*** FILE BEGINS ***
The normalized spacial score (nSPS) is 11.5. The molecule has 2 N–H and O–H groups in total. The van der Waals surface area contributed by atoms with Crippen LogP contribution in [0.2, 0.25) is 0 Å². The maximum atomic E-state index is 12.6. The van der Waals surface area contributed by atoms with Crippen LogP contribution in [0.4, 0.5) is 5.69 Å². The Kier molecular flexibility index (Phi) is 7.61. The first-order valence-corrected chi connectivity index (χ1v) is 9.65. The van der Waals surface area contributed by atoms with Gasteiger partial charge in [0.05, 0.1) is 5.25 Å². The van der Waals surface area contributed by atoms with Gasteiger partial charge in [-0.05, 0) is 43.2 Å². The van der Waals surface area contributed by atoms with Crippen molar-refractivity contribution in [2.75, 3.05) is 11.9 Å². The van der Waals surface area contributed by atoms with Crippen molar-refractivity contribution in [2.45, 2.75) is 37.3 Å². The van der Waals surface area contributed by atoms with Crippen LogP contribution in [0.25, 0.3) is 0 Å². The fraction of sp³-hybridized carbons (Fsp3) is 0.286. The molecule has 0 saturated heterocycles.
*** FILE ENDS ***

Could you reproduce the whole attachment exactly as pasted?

The normalized spacial score (nSPS) is 11.5. The molecule has 2 N–H and O–H groups in total. The van der Waals surface area contributed by atoms with Crippen LogP contribution in [0.2, 0.25) is 0 Å². The maximum atomic E-state index is 12.6. The van der Waals surface area contributed by atoms with Crippen LogP contribution in [0.4, 0.5) is 5.69 Å². The Kier molecular flexibility index (Phi) is 7.61. The first-order valence-corrected chi connectivity index (χ1v) is 9.65. The van der Waals surface area contributed by atoms with Gasteiger partial charge in [0.05, 0.1) is 5.25 Å². The van der Waals surface area contributed by atoms with Gasteiger partial charge in [-0.05, 0) is 43.2 Å². The van der Waals surface area contributed by atoms with Crippen molar-refractivity contribution in [2.75, 3.05) is 11.9 Å². The van der Waals surface area contributed by atoms with Crippen molar-refractivity contribution in [2.45, 2.75) is 37.3 Å². The van der Waals surface area contributed by atoms with Crippen LogP contribution in [0.25, 0.3) is 0 Å². The fraction of sp³-hybridized carbons (Fsp3) is 0.286. The molecule has 0 saturated heterocycles.